Friday, April 17, 2009

The Space Ghost of Comedy Past


Taxes, dammit. But let’s look back at the high hopes that were aroused around this time of year fifteen years ago — in 1994. Yes, it was that year, on April 15, that America made a “contract with comedy,” if you will — in the form of the debut of the retro-surreal TV show Space Ghost Coast to Coast.

In truth, I bring this up not by way of introducing a reminiscence about the show (or the daring packaging for one of its DVDs, festooned with real, non-amusing, uninterestingly lukewarm reviews from various mildly unimpressed critics) but merely in hopes of making you feel as old as I do. Space Ghost Coast to Coast began fifteen years ago, a mere five years after The Simpsons — and five before Family Guy, which turns ten this year.

Isn’t it time you made retirement plans, or perhaps simply started the weary slog toward the nearest graveyard? (Two years left until the twentieth-anniversary celebrations for the release of Nirvana’s “Smells Like Teen Spirit.” Get ready for the grunge revival, if your ears have stopped ringing from the last time we did the 90s.)


Speaking of The Simpsons and Nirvana, have you noticed that in the “college in the 90s” flashback episode of The Simpsons, they more or less imply that Marge and Homer were in college for the entire decade, since Kurt Cobain is alive and stealing Homer’s sound (presumably circa 1990) at the beginning and Clinton is being mocked for the Lewinsky scandal (presumably circa 1998) at the end? Homer’s recovery from his insulin addiction may have taken several years after college, of course. Or as Lisa’s mathematical scrawlings at the beginning of the episode suggest, there may be no hope of creating a coherent Simpsons timeline.

Of course, since the Cobain scene was a Back to the Future homage, it’s also possible that smack gave Cobain himself the power of time travel, making it possible for Homer to invent grunge in 1998, albeit at great risk to the integrity of the timestream.

(Should I not think about it too much? I’m reminded of my friend Ali Kokmen worrying once that an Elmo TV special he’d seen was sloppy about its time travel rules and seemed to suggest that present-day Elmo simply replaced past-Elmo when traveling back in time, arguably a sort of self-murder that leaves one wondering what happens when present-day Elmo returns to his own time. Where is Dr. Bunsen Honeydew when you need him? As for where I’ll be tomorrow night, speaking of comedy, music, and retro stuff: seeing Richard Cheese at Webster Hall.)


Todd Seavey said...

Comedy-music follow-up: the Brown University head librarian who wrote this Abe Lincoln op-ed in the Times today, Ted Widmer:

…is also “Lord Rockingham” of the Upper Crust, who are seen here performing “Let Them Eat Rock”:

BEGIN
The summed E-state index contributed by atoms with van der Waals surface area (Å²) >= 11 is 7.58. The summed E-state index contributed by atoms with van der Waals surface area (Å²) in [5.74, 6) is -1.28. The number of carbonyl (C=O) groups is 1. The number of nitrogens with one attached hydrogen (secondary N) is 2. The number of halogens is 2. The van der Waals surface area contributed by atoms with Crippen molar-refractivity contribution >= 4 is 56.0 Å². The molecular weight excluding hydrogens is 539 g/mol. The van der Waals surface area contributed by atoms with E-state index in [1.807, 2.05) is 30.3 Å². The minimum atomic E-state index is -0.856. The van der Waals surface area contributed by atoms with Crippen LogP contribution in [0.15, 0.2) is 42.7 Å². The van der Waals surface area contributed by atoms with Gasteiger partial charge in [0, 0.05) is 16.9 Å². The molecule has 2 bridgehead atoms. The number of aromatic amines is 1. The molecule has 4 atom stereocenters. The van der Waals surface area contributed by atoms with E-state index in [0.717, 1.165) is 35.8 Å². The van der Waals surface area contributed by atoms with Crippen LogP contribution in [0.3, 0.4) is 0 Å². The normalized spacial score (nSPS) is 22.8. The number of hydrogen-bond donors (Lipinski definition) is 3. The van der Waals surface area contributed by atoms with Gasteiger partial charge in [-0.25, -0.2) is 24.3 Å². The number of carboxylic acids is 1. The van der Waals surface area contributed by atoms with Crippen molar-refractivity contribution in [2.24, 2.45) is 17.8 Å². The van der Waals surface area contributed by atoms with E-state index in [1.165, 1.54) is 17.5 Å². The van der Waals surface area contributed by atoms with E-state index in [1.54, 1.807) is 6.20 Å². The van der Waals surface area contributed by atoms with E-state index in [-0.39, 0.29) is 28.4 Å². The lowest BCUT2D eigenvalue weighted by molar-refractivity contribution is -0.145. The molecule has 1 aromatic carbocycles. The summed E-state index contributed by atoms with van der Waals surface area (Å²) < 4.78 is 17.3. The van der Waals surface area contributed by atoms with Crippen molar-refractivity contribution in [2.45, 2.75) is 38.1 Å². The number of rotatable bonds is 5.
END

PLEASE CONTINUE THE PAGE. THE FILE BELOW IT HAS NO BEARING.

Gerard said...

We’re talking about a show where two of the main characters have remained in third grade for two decades, yet includes references to Barack Obama in the most recent season. I don’t think continuity is a primary concern.

Todd Seavey said...

In other comedy news: perhaps the most conservative piece the Onion has ever run:

Todd Seavey said...

Two other things worth remembering about Ted Widmer, by the way: he was a Clinton speechwriter (like Brown cartoonist Jeff Shesol), and he doesn’t like Moby:

Jacob T. Levy said...

I *like* the Simpsons’ schtick of letting the history in the flashbacks move forward in time. It’s the opposite of DC’s “World War II is a fixed point because of the JSA” solution that requires constantly pulling the rubber band farther and tighter. The Simpsons’ *present* is a fixed point, because the kids don’t age. But the show still goofily helps itself to retro-mocking episodes of history that *we all know the show was around for in the first place.* (How can Bart have written “The President did it is not an excuse” on the blackboard if Homer and Marge weren’t yet married when Clinton was impeached? Huh? Huh?)

The Simpsons just merrily drags history along behind it, even as its present doesn’t change.

Todd Seavey said...

I know _The Simpsons_ takes place in an eternal present, but the 90s-college episode was the first time, I think, that this translated into a whole decade being compacted within a single episode into a miniaturized chunk of time, sort of like depicting the first sixteen presidents all fighting in the same battle against the British. Not complaining, of course.

More troubling, as my new blog entry (4/19) will say in a few minutes, is the fact that 2030 is now scheduled to still look like 2002 down at the Trade Center site in Manhattan…

Laura said...

Well, they once depicted the worst five presidents all singing and dancing in the same musical number. Close enough?